Brief Fact Summary.
National Biscuit Co. (NBC) sued Kellogg Co. for producing shredded wheat after the expiration of NBC’s patent to manufacture the product.
Synopsis of Rule of Law.
A party is allowed to produce and sell a product that is unprotected by trademark or patent.
The evidence is persuasive that this form is functional.View Full Point of Law
National Biscuit Co. (NBC) was issued a patent for the production of shredded wheat in 1905. The patent for the production of shredded wheat expired in 1912 and Kellogg Co. (Kellogg) began producing and selling shredded wheat in the same form of NBC in 1922. NBC then sued Kelloogg and the circuit court enjoined Kellogg from using the name shredded wheat and selling it’s product in the same form of NBC’s shredded wheat.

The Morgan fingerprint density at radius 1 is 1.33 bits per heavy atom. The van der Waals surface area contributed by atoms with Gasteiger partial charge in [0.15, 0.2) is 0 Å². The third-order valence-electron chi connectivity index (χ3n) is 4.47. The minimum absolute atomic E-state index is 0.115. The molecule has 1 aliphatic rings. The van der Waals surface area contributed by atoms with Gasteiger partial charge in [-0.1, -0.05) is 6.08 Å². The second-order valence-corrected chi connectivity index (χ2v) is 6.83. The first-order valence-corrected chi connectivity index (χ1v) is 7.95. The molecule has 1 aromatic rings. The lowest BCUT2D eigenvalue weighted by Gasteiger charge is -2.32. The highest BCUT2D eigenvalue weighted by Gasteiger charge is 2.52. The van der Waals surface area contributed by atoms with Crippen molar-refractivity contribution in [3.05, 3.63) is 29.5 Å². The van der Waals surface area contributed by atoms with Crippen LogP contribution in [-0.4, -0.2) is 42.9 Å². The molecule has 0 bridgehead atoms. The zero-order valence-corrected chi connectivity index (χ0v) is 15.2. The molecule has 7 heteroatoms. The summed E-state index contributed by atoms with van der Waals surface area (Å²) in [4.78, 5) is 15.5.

Whether a party is allowed to produce and sell a product that is unprotected by trademark or patent?
Yes. Kellogg may use both the pillow shape and the term “shredded wheat” because NBC’s patent expired and shredded wheat is a generic term. The judgment of the circuit court is reversed.
(McReynolds, J.) Kellogg is seeking to unjustly profit from a product that was popularized by NBC.
A term is unprotected in trademark law if the term is generally used to refer to a product. Similarly, once a product has expired, the public is allowed access to the product.